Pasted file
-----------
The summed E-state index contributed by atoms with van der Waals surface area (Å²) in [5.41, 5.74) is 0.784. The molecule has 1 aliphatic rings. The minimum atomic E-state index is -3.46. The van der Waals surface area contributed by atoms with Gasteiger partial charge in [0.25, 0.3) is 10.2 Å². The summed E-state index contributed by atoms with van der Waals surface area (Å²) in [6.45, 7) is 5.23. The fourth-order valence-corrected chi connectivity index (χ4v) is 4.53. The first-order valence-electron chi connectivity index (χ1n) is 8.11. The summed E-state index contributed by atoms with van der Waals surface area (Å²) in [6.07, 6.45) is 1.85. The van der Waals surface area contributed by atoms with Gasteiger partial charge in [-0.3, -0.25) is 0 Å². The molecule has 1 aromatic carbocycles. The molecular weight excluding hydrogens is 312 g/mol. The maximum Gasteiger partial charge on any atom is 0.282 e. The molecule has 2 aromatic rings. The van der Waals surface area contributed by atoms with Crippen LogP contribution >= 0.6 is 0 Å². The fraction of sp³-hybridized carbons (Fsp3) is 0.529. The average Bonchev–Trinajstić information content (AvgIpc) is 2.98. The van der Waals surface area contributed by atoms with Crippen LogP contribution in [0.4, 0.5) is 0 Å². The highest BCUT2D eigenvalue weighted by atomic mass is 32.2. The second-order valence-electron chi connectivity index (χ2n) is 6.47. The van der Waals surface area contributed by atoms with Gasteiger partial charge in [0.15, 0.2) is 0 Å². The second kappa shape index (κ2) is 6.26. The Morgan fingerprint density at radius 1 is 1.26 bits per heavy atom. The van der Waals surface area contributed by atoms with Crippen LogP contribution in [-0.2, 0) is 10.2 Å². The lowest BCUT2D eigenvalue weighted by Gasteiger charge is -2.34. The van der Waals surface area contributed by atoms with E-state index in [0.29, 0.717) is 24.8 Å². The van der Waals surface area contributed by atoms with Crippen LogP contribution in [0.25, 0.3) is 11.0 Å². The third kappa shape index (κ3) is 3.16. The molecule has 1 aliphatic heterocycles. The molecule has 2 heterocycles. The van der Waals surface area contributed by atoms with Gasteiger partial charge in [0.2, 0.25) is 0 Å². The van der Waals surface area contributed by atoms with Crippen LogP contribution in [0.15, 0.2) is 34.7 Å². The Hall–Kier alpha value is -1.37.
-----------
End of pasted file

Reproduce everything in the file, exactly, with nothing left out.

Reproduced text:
The summed E-state index contributed by atoms with van der Waals surface area (Å²) in [5.41, 5.74) is 0.784. The molecule has 1 aliphatic rings. The minimum atomic E-state index is -3.46. The van der Waals surface area contributed by atoms with Gasteiger partial charge in [0.25, 0.3) is 10.2 Å². The summed E-state index contributed by atoms with van der Waals surface area (Å²) in [6.45, 7) is 5.23. The fourth-order valence-corrected chi connectivity index (χ4v) is 4.53. The first-order valence-electron chi connectivity index (χ1n) is 8.11. The summed E-state index contributed by atoms with van der Waals surface area (Å²) in [6.07, 6.45) is 1.85. The van der Waals surface area contributed by atoms with Gasteiger partial charge in [-0.3, -0.25) is 0 Å². The molecule has 1 aromatic carbocycles. The molecular weight excluding hydrogens is 312 g/mol. The maximum Gasteiger partial charge on any atom is 0.282 e. The molecule has 2 aromatic rings. The van der Waals surface area contributed by atoms with Crippen LogP contribution >= 0.6 is 0 Å². The fraction of sp³-hybridized carbons (Fsp3) is 0.529. The average Bonchev–Trinajstić information content (AvgIpc) is 2.98. The van der Waals surface area contributed by atoms with Crippen LogP contribution in [0.4, 0.5) is 0 Å². The highest BCUT2D eigenvalue weighted by atomic mass is 32.2. The second-order valence-electron chi connectivity index (χ2n) is 6.47. The van der Waals surface area contributed by atoms with Gasteiger partial charge in [0.15, 0.2) is 0 Å². The second kappa shape index (κ2) is 6.26. The Morgan fingerprint density at radius 1 is 1.26 bits per heavy atom. The van der Waals surface area contributed by atoms with Crippen LogP contribution in [-0.2, 0) is 10.2 Å². The lowest BCUT2D eigenvalue weighted by Gasteiger charge is -2.34. The van der Waals surface area contributed by atoms with E-state index in [0.29, 0.717) is 24.8 Å². The van der Waals surface area contributed by atoms with Crippen LogP contribution in [0.25, 0.3) is 11.0 Å². The third kappa shape index (κ3) is 3.16. The molecule has 1 aliphatic heterocycles. The molecule has 2 heterocycles. The van der Waals surface area contributed by atoms with Gasteiger partial charge in [0.2, 0.25) is 0 Å². The van der Waals surface area contributed by atoms with Crippen LogP contribution in [0.15, 0.2) is 34.7 Å². The Hall–Kier alpha value is -1.37.